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Old July 31, 2018   #10
greenthumbomaha
Tomatovillian™
 
Join Date: Nov 2011
Location: Omaha Zone 5
Posts: 2,327
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Quote:
Originally Posted by taboule View Post
I agree with most of what's been said, Oregano is a blessed herb in our household. Maybe because both my Greek wife and I grew up with it. That variety is pretty tough too, so you may want to try it Bower, ours survives just fine (Boston area). In Greece and Lebanon, it grows wild in the tall mountains which see a lot of snow and cold temps.

We eat both the leaf and the flowers, both dried, as Zaatar, the thyme like mix (along with ground sumac and sesame seed) that Lebanese folks spread with EVOO on thin dough (thinner than pizza) to make Manouch. Very yummy and addictive snack anytime.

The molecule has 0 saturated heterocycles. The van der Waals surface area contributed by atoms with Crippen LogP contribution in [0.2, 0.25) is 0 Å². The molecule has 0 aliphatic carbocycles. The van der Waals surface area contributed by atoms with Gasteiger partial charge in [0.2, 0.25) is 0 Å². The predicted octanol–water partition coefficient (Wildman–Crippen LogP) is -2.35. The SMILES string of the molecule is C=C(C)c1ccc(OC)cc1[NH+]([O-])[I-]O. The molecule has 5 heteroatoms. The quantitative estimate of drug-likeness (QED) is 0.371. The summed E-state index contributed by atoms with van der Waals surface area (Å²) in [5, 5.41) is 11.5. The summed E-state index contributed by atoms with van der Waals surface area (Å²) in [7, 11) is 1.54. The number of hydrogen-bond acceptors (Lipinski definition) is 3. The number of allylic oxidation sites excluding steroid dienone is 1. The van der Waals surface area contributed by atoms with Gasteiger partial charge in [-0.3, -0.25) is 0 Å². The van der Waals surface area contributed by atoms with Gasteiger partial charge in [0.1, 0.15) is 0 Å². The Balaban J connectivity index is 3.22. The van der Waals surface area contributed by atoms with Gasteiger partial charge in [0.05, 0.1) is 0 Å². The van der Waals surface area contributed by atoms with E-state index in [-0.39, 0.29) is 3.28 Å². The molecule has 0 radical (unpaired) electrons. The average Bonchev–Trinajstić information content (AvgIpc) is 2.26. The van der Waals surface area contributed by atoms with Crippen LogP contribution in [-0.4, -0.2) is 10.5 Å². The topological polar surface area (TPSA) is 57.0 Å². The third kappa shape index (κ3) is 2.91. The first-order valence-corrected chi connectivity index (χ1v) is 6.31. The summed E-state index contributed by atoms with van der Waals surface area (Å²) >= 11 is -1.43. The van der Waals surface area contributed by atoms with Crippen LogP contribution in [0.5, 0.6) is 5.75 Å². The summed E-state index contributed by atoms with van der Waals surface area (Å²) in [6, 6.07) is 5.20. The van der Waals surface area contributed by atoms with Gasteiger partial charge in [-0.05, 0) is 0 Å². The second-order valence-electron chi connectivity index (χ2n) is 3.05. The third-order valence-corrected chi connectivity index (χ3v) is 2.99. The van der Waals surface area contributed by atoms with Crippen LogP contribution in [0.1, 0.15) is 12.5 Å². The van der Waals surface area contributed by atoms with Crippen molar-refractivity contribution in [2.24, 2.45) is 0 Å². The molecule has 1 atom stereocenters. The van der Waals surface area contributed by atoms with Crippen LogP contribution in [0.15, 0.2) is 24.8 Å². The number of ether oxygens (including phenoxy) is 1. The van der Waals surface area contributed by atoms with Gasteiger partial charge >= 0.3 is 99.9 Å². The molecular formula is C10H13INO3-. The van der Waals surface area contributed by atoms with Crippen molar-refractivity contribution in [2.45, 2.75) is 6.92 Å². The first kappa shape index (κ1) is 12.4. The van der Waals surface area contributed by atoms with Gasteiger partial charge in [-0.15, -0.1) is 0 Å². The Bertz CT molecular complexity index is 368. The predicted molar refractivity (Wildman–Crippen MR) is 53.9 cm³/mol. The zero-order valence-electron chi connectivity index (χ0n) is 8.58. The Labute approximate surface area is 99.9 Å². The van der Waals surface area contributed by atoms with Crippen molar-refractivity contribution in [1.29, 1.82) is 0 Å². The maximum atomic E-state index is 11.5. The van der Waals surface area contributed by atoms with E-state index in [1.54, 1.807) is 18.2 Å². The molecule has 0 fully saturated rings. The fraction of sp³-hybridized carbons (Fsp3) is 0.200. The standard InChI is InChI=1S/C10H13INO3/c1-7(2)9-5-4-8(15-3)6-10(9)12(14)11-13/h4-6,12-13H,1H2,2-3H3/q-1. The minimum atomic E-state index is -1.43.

Try this for a dressing: chop a bunch of leaves very fine, no stems, mix with EVOO and balsamic vinegar, a pinch of salt, and drizzle over fresh cut tomatoes.

To Worth's comment >>> I had an extreme dislike for oregano due to so called cooks over using it.

Best to use oregano AFTER cooking, it's too strong and turns bitter when cooked, especially dry such as a pizza topping -or even wet in a sauce. Best to add it after, or in much smaller quantities if cooked.

I often pick leaves and munch on them when in the garden. Or just crumble them in my hands and smell the heavens.
My seed library had an oregano seed called Zaatar but I never got to germinate and thrive. I thought it was only an oregano variety. Are you using common oregano in a mixture called Zaatar? I just read a few descriptions of Zaatar and one used dried hyssop leaves. Some interesting possibilities here.


- Lsia
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